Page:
“It will make us feel good if California can reduce our greenhouse gas footprint by 30%, 50%, or whatever. But if we do it in a way that isn’t exportable, it’s not going to have any effect on the rest of the world. Exportable both in terms of the technologies, and in terms of the demonstration effect. If we do something that allows us to reduce our greenhouse gas footprint, but the developing world looks at it and says, that’s so expensive there’s no chance we would ever adopt it, or that’s very California specific to some way we live in California, it’s really not going to be very useful in actually reducing greenhouse gases in a way that changes the world.”

“About ten years ago I was sitting in the office of a commissioner of a California organization, state organization, and I’m not can be any more specific than that, discussing the renewable portfolio standard with this commissioner, and I ask the commissioner, well, what’s the goal – this was shortly after or right around the time the first RPS was passed in 2002 – and I asked the commission, well, what’s the goal of the RPS? And the commissioner sort of came up short and looked at me like I was an idiot, and said well, of course it’s to reduce our reliance on foreign energy sources. That’s a laugh line for those of you who – California doesn’t, at the time and now, California actually doesn’t import energy from outside the country to produce electricity, and the RPS applied to electricity. The reduce our reliance on foreign energy sources generally applies the oil, and California even then used no oil to produce electricity. Being the smart ass I am, and being unable to help myself, the one thing that we did do at the time was import natural gas from Canada, so I said, ‘that’s right, you can’t trust those Canadians, they could turn on us at any moment’, and that didn’t receive a great response from this commissioner, but I think it really does make the point that this commissioner at least was deeply confused about what the goal of the RPS was, and what we might accomplish with it. ‘Cause the one thing we were definitely not going to accomplish with the RPS was reducing our reliance on foreign energy sources. There were lots of arguments for it, but that wasn’t it. But certainly if this commissioner – and this commissioner was  –  in a decision-making position at the time, you would want them to have an understanding of why we’re doing this in the first place.”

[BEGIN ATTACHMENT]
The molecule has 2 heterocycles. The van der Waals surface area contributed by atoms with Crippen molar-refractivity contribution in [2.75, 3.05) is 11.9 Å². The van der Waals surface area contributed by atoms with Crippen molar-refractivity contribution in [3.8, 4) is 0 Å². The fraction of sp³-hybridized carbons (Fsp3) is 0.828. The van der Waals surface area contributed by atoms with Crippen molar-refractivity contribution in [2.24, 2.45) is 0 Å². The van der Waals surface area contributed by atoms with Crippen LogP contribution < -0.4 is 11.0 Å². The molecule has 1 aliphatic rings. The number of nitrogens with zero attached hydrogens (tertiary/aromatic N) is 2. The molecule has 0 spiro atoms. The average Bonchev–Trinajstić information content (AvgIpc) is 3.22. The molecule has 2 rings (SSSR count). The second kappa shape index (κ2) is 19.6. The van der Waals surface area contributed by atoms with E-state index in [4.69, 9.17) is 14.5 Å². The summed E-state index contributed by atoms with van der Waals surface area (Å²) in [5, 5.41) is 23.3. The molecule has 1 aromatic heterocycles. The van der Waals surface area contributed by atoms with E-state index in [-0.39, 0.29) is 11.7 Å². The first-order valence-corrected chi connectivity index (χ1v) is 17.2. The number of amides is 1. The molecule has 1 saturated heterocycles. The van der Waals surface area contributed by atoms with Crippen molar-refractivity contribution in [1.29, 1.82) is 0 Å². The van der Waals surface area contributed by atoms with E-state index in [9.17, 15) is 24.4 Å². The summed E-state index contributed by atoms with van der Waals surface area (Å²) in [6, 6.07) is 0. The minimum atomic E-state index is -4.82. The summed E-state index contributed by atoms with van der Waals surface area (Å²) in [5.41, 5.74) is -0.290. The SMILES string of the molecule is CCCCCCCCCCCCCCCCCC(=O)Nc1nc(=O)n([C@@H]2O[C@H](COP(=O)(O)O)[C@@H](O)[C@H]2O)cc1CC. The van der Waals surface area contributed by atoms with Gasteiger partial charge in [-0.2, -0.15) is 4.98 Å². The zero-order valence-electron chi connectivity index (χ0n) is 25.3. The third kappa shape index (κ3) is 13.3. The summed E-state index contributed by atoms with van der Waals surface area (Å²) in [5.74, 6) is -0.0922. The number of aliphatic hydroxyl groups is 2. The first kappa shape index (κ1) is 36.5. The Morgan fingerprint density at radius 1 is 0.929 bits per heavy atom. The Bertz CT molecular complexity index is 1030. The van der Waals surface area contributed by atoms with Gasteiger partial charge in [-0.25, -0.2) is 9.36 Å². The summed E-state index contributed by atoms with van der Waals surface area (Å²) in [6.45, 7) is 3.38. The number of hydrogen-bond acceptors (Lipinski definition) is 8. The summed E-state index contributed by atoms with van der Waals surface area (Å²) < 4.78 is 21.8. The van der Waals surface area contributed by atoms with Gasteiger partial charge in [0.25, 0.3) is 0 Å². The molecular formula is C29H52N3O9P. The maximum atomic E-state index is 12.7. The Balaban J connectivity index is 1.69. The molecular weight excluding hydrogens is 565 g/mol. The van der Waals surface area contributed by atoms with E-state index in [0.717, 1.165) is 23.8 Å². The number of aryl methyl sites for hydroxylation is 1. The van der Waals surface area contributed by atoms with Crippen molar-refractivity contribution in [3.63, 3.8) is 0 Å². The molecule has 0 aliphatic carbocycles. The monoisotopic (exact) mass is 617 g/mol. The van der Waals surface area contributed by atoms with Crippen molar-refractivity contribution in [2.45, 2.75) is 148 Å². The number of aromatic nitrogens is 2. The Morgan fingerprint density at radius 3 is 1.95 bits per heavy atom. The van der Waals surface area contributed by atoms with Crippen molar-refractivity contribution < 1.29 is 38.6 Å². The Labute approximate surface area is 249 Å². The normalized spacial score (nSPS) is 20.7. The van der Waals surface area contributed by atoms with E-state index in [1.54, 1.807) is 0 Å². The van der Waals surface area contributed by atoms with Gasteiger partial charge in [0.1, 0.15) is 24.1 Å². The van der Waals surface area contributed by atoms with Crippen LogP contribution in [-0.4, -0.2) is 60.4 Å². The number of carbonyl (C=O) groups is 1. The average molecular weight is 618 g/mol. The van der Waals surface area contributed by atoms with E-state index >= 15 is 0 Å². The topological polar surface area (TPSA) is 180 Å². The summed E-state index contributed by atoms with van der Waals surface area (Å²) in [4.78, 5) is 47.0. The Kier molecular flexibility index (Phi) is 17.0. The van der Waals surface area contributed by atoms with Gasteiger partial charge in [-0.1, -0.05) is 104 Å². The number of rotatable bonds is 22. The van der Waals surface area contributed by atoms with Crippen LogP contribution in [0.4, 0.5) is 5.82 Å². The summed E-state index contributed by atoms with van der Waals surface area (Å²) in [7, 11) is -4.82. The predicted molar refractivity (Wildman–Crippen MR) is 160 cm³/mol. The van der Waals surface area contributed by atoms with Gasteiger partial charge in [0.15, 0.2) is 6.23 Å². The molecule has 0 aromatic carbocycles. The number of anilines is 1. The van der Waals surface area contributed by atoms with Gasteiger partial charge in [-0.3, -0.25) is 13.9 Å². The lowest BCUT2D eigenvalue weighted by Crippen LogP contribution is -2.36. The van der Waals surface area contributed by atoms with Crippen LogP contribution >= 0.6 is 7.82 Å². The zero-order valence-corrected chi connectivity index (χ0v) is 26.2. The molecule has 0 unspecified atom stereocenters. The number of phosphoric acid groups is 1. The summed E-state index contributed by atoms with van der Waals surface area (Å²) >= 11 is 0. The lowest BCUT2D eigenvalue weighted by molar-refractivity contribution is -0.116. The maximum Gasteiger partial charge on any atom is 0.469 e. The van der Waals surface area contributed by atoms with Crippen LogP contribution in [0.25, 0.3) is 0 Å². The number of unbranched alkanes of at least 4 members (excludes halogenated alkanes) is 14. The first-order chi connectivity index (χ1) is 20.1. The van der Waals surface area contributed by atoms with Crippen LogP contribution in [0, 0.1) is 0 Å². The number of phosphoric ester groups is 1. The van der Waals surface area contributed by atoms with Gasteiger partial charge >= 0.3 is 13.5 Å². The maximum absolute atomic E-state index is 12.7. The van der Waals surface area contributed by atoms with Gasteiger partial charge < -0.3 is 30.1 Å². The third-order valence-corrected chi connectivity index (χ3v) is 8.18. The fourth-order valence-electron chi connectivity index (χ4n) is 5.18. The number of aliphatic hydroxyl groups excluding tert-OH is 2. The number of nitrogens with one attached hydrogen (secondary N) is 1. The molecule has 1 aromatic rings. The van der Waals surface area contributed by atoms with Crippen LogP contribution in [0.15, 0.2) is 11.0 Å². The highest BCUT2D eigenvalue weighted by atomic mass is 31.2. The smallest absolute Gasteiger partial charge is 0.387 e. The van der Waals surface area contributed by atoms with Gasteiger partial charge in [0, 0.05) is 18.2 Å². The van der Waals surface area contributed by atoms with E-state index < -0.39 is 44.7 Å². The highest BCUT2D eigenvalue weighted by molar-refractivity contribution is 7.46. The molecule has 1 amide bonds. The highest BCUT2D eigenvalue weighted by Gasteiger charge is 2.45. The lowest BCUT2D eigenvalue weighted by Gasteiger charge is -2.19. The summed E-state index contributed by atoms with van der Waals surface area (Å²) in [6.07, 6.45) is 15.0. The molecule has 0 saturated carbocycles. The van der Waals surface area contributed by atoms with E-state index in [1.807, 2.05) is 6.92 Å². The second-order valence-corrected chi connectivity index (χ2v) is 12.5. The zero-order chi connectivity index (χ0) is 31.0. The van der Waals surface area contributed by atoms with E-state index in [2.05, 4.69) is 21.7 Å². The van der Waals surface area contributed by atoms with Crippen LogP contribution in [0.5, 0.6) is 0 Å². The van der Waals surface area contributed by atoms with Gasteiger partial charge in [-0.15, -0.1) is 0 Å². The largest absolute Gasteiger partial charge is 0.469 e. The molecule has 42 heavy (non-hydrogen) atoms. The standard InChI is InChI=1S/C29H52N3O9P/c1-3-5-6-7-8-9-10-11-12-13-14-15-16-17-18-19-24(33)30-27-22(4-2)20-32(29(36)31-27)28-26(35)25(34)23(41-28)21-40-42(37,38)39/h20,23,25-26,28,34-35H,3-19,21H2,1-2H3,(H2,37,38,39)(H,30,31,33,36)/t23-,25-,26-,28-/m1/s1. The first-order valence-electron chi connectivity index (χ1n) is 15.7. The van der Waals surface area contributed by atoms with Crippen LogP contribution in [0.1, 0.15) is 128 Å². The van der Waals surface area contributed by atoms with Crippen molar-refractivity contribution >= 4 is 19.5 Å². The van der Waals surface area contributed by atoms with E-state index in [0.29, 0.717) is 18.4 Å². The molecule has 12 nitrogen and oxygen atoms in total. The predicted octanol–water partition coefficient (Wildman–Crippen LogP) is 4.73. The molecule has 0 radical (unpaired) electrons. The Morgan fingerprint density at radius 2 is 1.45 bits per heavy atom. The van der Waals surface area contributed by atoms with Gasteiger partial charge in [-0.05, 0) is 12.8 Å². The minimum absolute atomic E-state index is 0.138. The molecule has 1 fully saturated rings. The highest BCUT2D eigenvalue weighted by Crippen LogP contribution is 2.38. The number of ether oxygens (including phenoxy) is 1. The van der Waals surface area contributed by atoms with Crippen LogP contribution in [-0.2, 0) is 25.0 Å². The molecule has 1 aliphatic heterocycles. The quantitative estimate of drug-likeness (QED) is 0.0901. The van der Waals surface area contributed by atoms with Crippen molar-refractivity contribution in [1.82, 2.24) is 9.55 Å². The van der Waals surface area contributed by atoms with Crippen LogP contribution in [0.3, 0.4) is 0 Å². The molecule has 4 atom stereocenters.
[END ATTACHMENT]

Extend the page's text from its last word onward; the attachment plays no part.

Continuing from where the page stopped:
“So what is the goal now?   Ultimately, I think it has to be, well, we still do have to worry about cost control, and well we still do have to worry about local air pollution, the primary focus is maintaining levels on those criteria while creating solutions to greenhouse gas emissions. I think that unfortunately the focus on reducing greenhouse gas emissions has been more in, how do we get California’s footprint down, than on, how do we become a laboratory for solutions that can be exported worldwide?”

“And there’s a lot there some overlap but I think it’s very easy to become focused on reducing California missions as the goal and as a result, lose track of where we really should be going.

“Cap and trade is an example of both the good and the bad I think here. When cap and trade was first passed as part of AB32 and implementation was discussed five years ago, most economists who studied this in California said, well it could be useful as a model for what the rest of the country can do, and potentially what we can do worldwide. Cap and trade in California alone was going to, and now does, have quite a few problems in running a market on a state level basis, due to the trade that occurs across state boundaries, and the inability of a state under the U.S. Constitution to actually control that trade.”

“On the other hand, if it actually set up a model that the country could follow, then when that new Democrat, or even Republican, in 2008 who believed in cap and trade – you may recall that both presidential candidates actually were pushing for cap and train in 2008 – got elected and pushed cap and trade, California in 2009 would be the example of how to do it.”